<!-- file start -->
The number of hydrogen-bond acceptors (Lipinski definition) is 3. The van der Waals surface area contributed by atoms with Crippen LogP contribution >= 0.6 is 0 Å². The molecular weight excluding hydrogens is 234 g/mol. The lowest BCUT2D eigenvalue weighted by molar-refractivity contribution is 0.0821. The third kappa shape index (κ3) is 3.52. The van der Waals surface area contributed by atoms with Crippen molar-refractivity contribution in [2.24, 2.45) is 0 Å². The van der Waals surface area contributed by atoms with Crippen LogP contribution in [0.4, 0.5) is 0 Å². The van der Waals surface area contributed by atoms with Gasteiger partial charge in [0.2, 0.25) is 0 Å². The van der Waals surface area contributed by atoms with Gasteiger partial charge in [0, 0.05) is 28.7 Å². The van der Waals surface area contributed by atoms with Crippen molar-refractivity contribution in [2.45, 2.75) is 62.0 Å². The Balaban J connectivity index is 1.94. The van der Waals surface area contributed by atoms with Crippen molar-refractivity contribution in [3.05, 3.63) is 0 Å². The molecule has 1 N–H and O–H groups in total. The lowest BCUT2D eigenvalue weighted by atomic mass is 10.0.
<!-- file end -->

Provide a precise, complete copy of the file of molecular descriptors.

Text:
The number of hydrogen-bond acceptors (Lipinski definition) is 3. The van der Waals surface area contributed by atoms with Crippen LogP contribution >= 0.6 is 0 Å². The molecular weight excluding hydrogens is 234 g/mol. The lowest BCUT2D eigenvalue weighted by molar-refractivity contribution is 0.0821. The third kappa shape index (κ3) is 3.52. The van der Waals surface area contributed by atoms with Crippen molar-refractivity contribution in [2.24, 2.45) is 0 Å². The van der Waals surface area contributed by atoms with Crippen LogP contribution in [0.4, 0.5) is 0 Å². The van der Waals surface area contributed by atoms with Gasteiger partial charge in [0.2, 0.25) is 0 Å². The van der Waals surface area contributed by atoms with Gasteiger partial charge in [0, 0.05) is 28.7 Å². The van der Waals surface area contributed by atoms with Crippen molar-refractivity contribution in [2.45, 2.75) is 62.0 Å². The Balaban J connectivity index is 1.94. The van der Waals surface area contributed by atoms with Crippen molar-refractivity contribution in [3.05, 3.63) is 0 Å². The molecule has 1 N–H and O–H groups in total. The lowest BCUT2D eigenvalue weighted by atomic mass is 10.0.